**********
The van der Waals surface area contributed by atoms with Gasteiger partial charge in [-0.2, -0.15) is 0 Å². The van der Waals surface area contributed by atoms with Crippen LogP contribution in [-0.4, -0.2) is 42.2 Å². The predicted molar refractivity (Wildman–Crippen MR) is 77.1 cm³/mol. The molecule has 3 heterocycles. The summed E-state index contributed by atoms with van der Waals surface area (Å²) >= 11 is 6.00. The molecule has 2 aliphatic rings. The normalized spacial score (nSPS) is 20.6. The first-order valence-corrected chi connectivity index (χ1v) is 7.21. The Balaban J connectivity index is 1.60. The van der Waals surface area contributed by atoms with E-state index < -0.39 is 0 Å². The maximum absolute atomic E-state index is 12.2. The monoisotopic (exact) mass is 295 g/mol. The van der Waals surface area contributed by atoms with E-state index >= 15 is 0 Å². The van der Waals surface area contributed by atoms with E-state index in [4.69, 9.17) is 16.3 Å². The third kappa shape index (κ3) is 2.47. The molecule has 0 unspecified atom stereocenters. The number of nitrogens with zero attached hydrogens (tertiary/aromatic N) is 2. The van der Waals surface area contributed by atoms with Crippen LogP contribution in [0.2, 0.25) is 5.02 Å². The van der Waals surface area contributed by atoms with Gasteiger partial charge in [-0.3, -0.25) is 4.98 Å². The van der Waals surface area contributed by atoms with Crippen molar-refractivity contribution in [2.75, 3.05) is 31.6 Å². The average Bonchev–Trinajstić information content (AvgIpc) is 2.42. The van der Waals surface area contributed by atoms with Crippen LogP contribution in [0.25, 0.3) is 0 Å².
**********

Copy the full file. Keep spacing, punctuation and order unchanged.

The van der Waals surface area contributed by atoms with Gasteiger partial charge in [-0.2, -0.15) is 0 Å². The van der Waals surface area contributed by atoms with Crippen LogP contribution in [-0.4, -0.2) is 42.2 Å². The predicted molar refractivity (Wildman–Crippen MR) is 77.1 cm³/mol. The molecule has 3 heterocycles. The summed E-state index contributed by atoms with van der Waals surface area (Å²) >= 11 is 6.00. The molecule has 2 aliphatic rings. The normalized spacial score (nSPS) is 20.6. The first-order valence-corrected chi connectivity index (χ1v) is 7.21. The Balaban J connectivity index is 1.60. The van der Waals surface area contributed by atoms with E-state index < -0.39 is 0 Å². The maximum absolute atomic E-state index is 12.2. The monoisotopic (exact) mass is 295 g/mol. The van der Waals surface area contributed by atoms with E-state index >= 15 is 0 Å². The van der Waals surface area contributed by atoms with E-state index in [4.69, 9.17) is 16.3 Å². The third kappa shape index (κ3) is 2.47. The molecule has 0 unspecified atom stereocenters. The number of nitrogens with zero attached hydrogens (tertiary/aromatic N) is 2. The van der Waals surface area contributed by atoms with Crippen LogP contribution in [0.2, 0.25) is 5.02 Å². The van der Waals surface area contributed by atoms with Gasteiger partial charge in [-0.3, -0.25) is 4.98 Å². The van der Waals surface area contributed by atoms with Crippen molar-refractivity contribution in [2.75, 3.05) is 31.6 Å². The average Bonchev–Trinajstić information content (AvgIpc) is 2.42. The van der Waals surface area contributed by atoms with Crippen LogP contribution in [0.25, 0.3) is 0 Å².